When discussing if Akitas are good with children, one of the most important elements to note is that this breed is a guard dog.
He is a wonderful family companion, but above all else, generations of strong instinct is there that make him a protector.
Anything or anyone seen as a possible threat will invoke a reaction, this can vary from growling to biting.
Now, with this said, Akitas and children can have a truly wonderful bond. This will depend on several factors:
• How he is raised
• At what age introduction is done
• The behavior and actions of the kids
• The individual temperament of the Akita
In the Same House
This breed can and often does very well with children who live in the same household. He makes a clear distinction between those he considers to be part of the family and those he does not. Therefore, it is not fair to the breed when someone makes a generalizing comment that harmony cannot exist. It is dependent on the situation.
A New Baby
It is a very common question to wonder if an Akita will accept an infant into the home and how the dog will react. So much depends on what was established beforehand. If the dog was allowed to run the household and is spoiled, he can become jealous with rivalry appearing quickly. If he was socialized and not spoiled, he can welcome the new addition and become a great protector.
One of the worst mistakes that owners can do is to isolate the baby and the Akita. The dog wants to check out new guests (as instinct tells him to do) and if stopped from doing so, may feel threatened or insecure with the “possible threat” which can result in aggressiveness.
An owner can begin to prepare their Akita before the baby even comes home. Since one cannot control every moment of a growing child’s behavior, it is important that you control the dog. Now more than ever, the dog must learn his place within the pack and respect you as the leader. If there is any doubt about rank, it should be resolved before an infant is brought home.
He can be taught to sleep in a new area in advance….And be desensitized to the new noises of crying, in particular, by playing a recording of a baby’s cries and noises. A family member can take the receiving blanket home from the hospital and allow the dog to become accustomed to the new scent. These little elements can make a huge difference in an Akita’s reaction.
The Family Pet
This breed can be an exceptional playmate for your children, a friend by your side and a helper around the house, all rolled into one.
When puppies are raised with children, this works best as opposed to an older dog that is suddenly expected to tolerate the actions, noise and level of enthusiasm that youngsters have.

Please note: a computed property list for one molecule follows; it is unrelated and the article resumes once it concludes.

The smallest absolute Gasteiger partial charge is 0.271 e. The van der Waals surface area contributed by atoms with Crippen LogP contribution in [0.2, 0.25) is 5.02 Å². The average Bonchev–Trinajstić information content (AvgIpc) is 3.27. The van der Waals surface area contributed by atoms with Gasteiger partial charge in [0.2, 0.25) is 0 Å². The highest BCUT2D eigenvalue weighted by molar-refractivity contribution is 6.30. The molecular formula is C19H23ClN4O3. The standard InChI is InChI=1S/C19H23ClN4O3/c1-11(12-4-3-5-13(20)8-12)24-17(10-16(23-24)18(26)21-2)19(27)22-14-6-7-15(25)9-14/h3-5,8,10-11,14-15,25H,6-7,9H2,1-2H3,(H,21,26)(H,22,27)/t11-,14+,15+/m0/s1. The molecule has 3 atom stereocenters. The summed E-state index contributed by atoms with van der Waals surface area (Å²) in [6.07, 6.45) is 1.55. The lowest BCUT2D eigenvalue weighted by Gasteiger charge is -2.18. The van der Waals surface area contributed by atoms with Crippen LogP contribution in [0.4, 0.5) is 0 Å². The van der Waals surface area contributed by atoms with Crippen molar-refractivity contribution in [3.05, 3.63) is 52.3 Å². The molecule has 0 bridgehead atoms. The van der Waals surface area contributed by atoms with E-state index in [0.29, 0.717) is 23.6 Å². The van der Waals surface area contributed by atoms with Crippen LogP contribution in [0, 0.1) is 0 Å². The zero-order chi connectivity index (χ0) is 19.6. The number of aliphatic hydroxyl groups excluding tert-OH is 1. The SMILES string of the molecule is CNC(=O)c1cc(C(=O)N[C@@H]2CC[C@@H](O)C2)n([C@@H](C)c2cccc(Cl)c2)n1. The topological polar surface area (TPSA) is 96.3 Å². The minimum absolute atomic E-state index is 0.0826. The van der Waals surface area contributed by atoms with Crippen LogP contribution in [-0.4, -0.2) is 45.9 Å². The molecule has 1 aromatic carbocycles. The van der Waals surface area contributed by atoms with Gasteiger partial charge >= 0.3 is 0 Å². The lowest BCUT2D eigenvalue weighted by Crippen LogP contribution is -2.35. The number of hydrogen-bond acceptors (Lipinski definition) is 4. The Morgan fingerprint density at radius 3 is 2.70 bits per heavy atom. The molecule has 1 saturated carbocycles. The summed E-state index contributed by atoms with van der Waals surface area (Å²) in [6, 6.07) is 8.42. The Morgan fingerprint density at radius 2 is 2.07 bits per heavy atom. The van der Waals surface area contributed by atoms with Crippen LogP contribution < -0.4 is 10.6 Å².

They do not like to be teased and often have little tolerance for this. Children should be taught to handle puppies nicely and to never pull on tails or do any other action that would bother the pup. As general rule, the Akita or any other large dog, should not be left alone with those who are under the age of 12 years old.
The most misunderstood element of this whole topic is the dog’s behavior is generalized to all kids. However, tolerance is only a problem with those who are outside of the family…youngsters who are unknown and the Akita do not mix well. An owner must keep their dog on leash at all times if an encounter is a possibility. Reaction can vary from a barely audible growl (most common) to a serious lunge in attempt to bite.
And it should not be overlooked that every Akita is an individual….some will barely show that they care that a child is around….Others will let you know immediately that they are not happy. Most fall in the middle ground….with a noticeable agitation that can be calmed down with introductions and supervised socialization.
If your child is playing with another, you can have your Akita nearby while you stand or sit with him. Do ask the children to play quietly, you can let them know that your dog just needs to get used to things. Then, overtime, at least with many dogs, he will become more comfortable in the company of youngsters. After that, play can become more active. The key to this is to allow the Akita to learn how to control himself…And that is done in a slow yet steady way of socialization and desensitization to what would otherwise be seen as an irritant.
Some owners believe that if their dog is great with their own children, he or she will be just fine around others, but this is often not true. The Akita sees his family very differently than he sees outsiders. He entire demeanor can change in an instant. This breed can be very tolerant of his “brothers and sisters”, but an unknown toddler who is heedlessly bopping the dog on the head with a toy will most likely not be tolerated for a second. Again, any issues can be avoided with close, acute supervision and warning for youngsters to treat the dog well. Keep your Akita on leash and remove yourself from the area if the children are being boisterous or too rowdy.
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